“We keep those processes closed because we want students and student witnesses to be able to testify outside the public spotlight without peer pressure before or after a hearing,” Hammill said. “We want to keep student confidentiality in the student conduct process because we want students to come forward and seek help.”

Mike Meloy, representing Krakauer, argued that the public’s right to know outweighed Johnson’s expectation of privacy. He said Seeley applied the balance test appropriately and reached the proper decision when she ordered the university system to release Johnson’s records.

Meloy added that the public is entitled to know why Christian overturned the findings of the university’s disciplinary panel, and how the school responded as a consequence.

How campuses respond to allegations of rape is of public interest, he said.

“We don’t care about the behavior of Jordan Johnson, we care about the behavior of the commissioner of higher education and the dean of students who reinstated him,” Meloy argued. “Not only do we deserve to know that under constitutional guarantees, but the pubic is entitled to know that in this particular case.”

Justices quizzed Meloy on the right to privacy, particularly the right of other students named in the records sought by Krakauer, including the woman who filed the complaint against Johnson. Meloy agreed the students’ names should be redacted if the records were to be released.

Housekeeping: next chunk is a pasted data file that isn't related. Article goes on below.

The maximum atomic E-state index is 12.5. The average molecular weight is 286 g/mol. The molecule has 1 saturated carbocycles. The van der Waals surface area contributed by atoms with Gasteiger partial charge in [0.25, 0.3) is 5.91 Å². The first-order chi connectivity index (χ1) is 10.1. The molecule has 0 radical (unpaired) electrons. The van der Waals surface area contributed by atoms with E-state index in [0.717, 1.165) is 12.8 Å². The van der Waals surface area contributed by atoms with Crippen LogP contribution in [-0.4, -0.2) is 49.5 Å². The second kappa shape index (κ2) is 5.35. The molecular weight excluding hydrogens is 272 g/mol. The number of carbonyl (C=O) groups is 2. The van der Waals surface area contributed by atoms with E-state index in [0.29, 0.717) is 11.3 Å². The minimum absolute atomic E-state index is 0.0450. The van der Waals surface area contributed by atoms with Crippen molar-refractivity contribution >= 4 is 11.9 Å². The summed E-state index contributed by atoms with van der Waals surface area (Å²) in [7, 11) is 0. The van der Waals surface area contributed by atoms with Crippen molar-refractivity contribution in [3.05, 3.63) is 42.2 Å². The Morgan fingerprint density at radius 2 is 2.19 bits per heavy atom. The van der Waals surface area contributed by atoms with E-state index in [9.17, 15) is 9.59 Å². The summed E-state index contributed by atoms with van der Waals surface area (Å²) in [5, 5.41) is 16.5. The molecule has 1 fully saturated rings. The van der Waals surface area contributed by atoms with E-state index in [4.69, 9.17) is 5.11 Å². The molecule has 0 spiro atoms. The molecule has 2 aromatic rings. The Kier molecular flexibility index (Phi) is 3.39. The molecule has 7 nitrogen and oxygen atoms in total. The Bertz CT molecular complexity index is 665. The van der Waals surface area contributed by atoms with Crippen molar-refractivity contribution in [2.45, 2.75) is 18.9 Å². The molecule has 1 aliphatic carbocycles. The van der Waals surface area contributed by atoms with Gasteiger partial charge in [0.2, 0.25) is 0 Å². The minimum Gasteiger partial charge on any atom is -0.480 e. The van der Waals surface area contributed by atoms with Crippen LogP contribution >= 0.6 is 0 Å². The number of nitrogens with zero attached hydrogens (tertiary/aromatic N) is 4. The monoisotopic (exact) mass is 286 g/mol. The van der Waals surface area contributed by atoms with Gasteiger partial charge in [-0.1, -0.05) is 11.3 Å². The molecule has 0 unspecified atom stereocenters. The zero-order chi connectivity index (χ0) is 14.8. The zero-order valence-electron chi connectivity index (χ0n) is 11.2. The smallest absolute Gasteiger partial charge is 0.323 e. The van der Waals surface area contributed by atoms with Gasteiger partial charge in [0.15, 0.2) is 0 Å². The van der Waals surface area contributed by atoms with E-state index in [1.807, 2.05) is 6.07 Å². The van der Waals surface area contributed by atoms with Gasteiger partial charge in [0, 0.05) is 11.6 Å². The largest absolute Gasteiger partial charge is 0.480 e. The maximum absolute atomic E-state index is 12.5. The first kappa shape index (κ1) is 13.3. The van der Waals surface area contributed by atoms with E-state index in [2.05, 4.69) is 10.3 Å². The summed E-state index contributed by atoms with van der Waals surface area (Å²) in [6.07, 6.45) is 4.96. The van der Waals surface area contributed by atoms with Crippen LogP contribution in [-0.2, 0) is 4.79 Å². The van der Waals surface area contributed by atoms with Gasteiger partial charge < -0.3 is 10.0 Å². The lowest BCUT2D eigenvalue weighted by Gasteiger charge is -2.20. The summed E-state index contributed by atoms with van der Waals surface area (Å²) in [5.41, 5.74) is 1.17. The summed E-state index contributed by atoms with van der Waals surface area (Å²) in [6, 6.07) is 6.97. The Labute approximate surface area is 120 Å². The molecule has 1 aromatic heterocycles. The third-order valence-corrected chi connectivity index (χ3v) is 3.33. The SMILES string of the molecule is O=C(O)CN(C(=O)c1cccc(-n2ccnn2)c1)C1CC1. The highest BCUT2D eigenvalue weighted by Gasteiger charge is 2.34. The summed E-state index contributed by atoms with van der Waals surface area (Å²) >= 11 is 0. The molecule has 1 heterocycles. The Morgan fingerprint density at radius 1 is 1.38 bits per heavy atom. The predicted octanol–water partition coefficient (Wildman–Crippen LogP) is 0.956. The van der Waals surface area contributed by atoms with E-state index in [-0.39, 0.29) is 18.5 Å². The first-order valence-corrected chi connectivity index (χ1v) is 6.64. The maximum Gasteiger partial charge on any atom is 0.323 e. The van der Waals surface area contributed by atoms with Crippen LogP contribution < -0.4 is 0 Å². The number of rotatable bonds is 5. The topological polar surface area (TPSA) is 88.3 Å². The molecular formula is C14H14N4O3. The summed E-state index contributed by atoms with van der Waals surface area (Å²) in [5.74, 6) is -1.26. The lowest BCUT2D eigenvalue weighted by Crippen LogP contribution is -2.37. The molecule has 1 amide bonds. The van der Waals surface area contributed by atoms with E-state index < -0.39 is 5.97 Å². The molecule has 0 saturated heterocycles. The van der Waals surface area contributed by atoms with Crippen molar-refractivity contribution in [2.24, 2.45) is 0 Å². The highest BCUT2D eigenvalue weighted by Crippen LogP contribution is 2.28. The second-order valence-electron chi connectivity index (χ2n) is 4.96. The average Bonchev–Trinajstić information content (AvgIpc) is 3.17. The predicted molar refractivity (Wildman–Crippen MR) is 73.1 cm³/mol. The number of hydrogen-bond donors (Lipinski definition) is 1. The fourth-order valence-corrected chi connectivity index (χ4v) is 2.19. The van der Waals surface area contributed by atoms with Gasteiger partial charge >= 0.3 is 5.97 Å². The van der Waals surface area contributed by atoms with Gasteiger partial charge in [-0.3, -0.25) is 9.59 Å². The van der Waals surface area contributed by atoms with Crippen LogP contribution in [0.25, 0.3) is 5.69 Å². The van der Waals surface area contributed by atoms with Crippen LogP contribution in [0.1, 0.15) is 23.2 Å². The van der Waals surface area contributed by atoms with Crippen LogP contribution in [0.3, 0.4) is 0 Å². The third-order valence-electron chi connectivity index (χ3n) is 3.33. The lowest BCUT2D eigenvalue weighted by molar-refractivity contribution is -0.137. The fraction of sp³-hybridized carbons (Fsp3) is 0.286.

It’s the actions of the state and university officials his client is after, he said.

“We’re talking about a decision of the university court to expel him (Johnson), a decision of the president of UM to expel him, and then the commissioner gets it and sends it back, but we don’t know why,” Meloy said. “Those documents will reflect that.”

Meloy said the state’s high court has sided with the public’s right to know in similar cases, though justices acknowledged that federal laws have since strengthened student privacy rights.

Justices also asked if Johnson was entitled to a lesser degree of privacy given his status as collegiate athlete. Meloy said Johnson’s case was highly publicized, both locally and nationally, and the walls of privacy had already been lowered.

“There isn’t any privacy there to protect,” Meloy said. “When a student athlete signs that code of conduct, they acknowledge that because they participate in intercollegiate sports, they’re subjected to pretty intense public scrutiny. They have to expect that’s going to happen, and they have to acknowledge they’re losing some rights when they become a student athlete because of that scrutiny.”

Hammill argued otherwise.

“We’re talking about students who attend our public universities to get an education,” Hammill said. “They’re young people beginning their adult lives, and releasing their records may have a longstanding impact on their future success. Not releasing documents is especially important in cases where there has been no final finding that a serious violation has occurred.”

The Montana Supreme Court will issue a ruling in the next six to eight months.

This article originally appeared on Missoula Current and is used here by permission. Martin Kidston is the founding editor of Missoula Current.